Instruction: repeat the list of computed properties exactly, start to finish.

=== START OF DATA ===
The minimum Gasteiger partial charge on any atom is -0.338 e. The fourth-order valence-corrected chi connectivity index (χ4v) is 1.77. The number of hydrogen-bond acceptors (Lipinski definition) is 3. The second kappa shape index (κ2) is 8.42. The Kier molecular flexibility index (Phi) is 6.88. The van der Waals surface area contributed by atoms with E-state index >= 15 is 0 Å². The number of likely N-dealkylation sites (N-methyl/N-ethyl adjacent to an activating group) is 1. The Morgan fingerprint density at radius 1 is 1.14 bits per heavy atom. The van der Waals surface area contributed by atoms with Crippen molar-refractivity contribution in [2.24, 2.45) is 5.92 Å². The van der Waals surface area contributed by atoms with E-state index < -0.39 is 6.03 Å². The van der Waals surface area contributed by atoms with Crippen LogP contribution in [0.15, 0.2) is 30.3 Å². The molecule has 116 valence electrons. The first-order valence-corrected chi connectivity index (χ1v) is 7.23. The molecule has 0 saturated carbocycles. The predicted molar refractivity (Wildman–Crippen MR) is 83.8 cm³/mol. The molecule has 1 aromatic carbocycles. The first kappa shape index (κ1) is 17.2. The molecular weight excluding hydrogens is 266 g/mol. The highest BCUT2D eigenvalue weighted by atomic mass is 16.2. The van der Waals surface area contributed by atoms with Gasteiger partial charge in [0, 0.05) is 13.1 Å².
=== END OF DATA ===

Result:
The minimum Gasteiger partial charge on any atom is -0.338 e. The fourth-order valence-corrected chi connectivity index (χ4v) is 1.77. The number of hydrogen-bond acceptors (Lipinski definition) is 3. The second kappa shape index (κ2) is 8.42. The Kier molecular flexibility index (Phi) is 6.88. The van der Waals surface area contributed by atoms with E-state index >= 15 is 0 Å². The number of likely N-dealkylation sites (N-methyl/N-ethyl adjacent to an activating group) is 1. The Morgan fingerprint density at radius 1 is 1.14 bits per heavy atom. The van der Waals surface area contributed by atoms with Crippen molar-refractivity contribution in [2.24, 2.45) is 5.92 Å². The van der Waals surface area contributed by atoms with E-state index < -0.39 is 6.03 Å². The van der Waals surface area contributed by atoms with Crippen LogP contribution in [0.15, 0.2) is 30.3 Å². The molecule has 116 valence electrons. The first-order valence-corrected chi connectivity index (χ1v) is 7.23. The molecule has 0 saturated carbocycles. The predicted molar refractivity (Wildman–Crippen MR) is 83.8 cm³/mol. The molecule has 1 aromatic carbocycles. The first kappa shape index (κ1) is 17.2. The molecular weight excluding hydrogens is 266 g/mol. The highest BCUT2D eigenvalue weighted by atomic mass is 16.2. The van der Waals surface area contributed by atoms with Gasteiger partial charge in [0, 0.05) is 13.1 Å².